Jenna Westra uses the body to reimagine the set as a framework that activates the performers within it, transforming accidental or chance movements into intentional, choreographed actions for the camera. Taking aesthetic cues from performance documentation, her work invites the viewer to re-examine their role and active participation in image consumption.

Relying on the fundamental, immanent traits of analog photography, Westra exploits the formal elements of the medium to create delicate and subtle compositions extracted from the intentional events she creates. A quartet of non professional models and fruit props fill photographs suggesting moments of intimacy and play, while also reminding us of the ongoing negotiation and exchange present in the acts of performing, directing, documenting.

Her photographs, born out of performative events, suggest moments of intimacy, closeness but also denial. Fruits are a common element and are used in a playful and almost erotic way. Squeezing a lemon, or rolling a half melon, become part of an intimate play between the acting figures which loads the pictures with movement and a hint of erotism, while the vintage inspired color palette of pinks, oranges and greys emphasizes a research that goes beyond the creation of meaningful image: it reflects today’s generation Y, a generation that breaks most of the social rules with their very own interpretation of and expression through art, fashion and new forms of value sharing.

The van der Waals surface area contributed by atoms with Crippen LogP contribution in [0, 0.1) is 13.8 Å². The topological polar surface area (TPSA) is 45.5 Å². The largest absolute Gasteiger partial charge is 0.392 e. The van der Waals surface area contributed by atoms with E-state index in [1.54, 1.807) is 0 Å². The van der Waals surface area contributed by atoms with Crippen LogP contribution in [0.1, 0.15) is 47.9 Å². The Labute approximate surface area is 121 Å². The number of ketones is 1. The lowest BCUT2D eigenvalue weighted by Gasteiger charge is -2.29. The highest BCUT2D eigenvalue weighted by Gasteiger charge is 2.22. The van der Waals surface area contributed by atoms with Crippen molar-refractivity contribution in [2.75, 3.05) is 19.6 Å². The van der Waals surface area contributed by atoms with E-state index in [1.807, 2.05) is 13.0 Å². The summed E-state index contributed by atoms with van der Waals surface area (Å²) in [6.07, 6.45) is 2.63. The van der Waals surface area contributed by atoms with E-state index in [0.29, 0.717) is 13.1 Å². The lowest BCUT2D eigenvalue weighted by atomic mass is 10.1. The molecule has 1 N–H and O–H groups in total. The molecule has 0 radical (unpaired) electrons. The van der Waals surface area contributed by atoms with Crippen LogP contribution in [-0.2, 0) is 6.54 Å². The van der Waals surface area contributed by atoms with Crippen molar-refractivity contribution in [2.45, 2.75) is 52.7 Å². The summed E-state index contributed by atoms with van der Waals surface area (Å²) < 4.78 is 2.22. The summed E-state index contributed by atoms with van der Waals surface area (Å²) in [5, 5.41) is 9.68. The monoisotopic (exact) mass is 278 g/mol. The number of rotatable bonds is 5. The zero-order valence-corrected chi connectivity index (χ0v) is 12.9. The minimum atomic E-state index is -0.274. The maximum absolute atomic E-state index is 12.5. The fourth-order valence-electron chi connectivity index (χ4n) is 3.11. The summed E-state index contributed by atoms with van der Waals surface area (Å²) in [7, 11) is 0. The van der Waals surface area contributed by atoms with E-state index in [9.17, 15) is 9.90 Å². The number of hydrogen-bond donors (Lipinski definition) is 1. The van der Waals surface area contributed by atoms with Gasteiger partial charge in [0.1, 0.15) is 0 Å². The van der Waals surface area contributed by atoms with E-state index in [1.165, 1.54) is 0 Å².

Indeed, in her 16 mm film, Westra applies her compositional devices to filmmaking through the introduction of a temporal element, releasing the subjects from the deadpan tone of her still images. This durational component reveals a partial experience of what happens in front of her camera.

The photographs of Parts of Some Quartet, Fruits become a constellation of seemingly separate events, a facade achieved through the use of various lighting techniques and multiple colored backdrops. Meticulous cropping, selecting, and rotating are tools that join a structural narrative together with a loosely held emphasis on the physical traits of photographic media. An anxiety surrounding what it means to both be observed and to be complicit in an an act of observation is pervasive. If pointing a camera is an expression of desire, is it also inherently an act of exercising power? If so, it is our collective responsibility to reclaim the pleasure of looking. Jenna Westra is represented by LUBOV New York.